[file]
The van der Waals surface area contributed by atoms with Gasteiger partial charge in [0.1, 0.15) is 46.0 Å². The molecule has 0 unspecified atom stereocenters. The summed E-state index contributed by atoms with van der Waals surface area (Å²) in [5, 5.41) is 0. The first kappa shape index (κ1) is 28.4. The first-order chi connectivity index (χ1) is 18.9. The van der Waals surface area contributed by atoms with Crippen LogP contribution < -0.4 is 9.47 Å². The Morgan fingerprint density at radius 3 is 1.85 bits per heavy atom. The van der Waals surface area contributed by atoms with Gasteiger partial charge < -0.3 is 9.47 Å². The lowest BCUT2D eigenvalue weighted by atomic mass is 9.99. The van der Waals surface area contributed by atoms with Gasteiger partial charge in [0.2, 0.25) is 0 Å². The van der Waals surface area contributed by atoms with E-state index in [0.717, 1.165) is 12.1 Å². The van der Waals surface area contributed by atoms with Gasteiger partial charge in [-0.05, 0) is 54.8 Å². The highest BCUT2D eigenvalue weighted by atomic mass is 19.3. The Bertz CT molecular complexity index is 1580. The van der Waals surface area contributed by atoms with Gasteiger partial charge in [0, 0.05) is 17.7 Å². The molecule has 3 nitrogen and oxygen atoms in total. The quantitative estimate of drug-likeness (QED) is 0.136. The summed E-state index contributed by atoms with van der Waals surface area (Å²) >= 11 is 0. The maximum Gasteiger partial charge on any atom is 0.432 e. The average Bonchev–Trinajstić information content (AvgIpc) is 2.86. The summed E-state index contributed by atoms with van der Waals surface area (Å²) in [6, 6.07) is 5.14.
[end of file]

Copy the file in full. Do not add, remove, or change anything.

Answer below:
The van der Waals surface area contributed by atoms with Gasteiger partial charge in [0.1, 0.15) is 46.0 Å². The molecule has 0 unspecified atom stereocenters. The summed E-state index contributed by atoms with van der Waals surface area (Å²) in [5, 5.41) is 0. The first kappa shape index (κ1) is 28.4. The first-order chi connectivity index (χ1) is 18.9. The van der Waals surface area contributed by atoms with Crippen LogP contribution < -0.4 is 9.47 Å². The Morgan fingerprint density at radius 3 is 1.85 bits per heavy atom. The van der Waals surface area contributed by atoms with Gasteiger partial charge < -0.3 is 9.47 Å². The lowest BCUT2D eigenvalue weighted by atomic mass is 9.99. The van der Waals surface area contributed by atoms with Gasteiger partial charge in [0.2, 0.25) is 0 Å². The van der Waals surface area contributed by atoms with E-state index in [0.717, 1.165) is 12.1 Å². The van der Waals surface area contributed by atoms with Gasteiger partial charge in [-0.05, 0) is 54.8 Å². The highest BCUT2D eigenvalue weighted by atomic mass is 19.3. The Bertz CT molecular complexity index is 1580. The van der Waals surface area contributed by atoms with Gasteiger partial charge in [0, 0.05) is 17.7 Å². The molecule has 3 nitrogen and oxygen atoms in total. The quantitative estimate of drug-likeness (QED) is 0.136. The summed E-state index contributed by atoms with van der Waals surface area (Å²) >= 11 is 0. The maximum Gasteiger partial charge on any atom is 0.432 e. The average Bonchev–Trinajstić information content (AvgIpc) is 2.86. The summed E-state index contributed by atoms with van der Waals surface area (Å²) in [6, 6.07) is 5.14.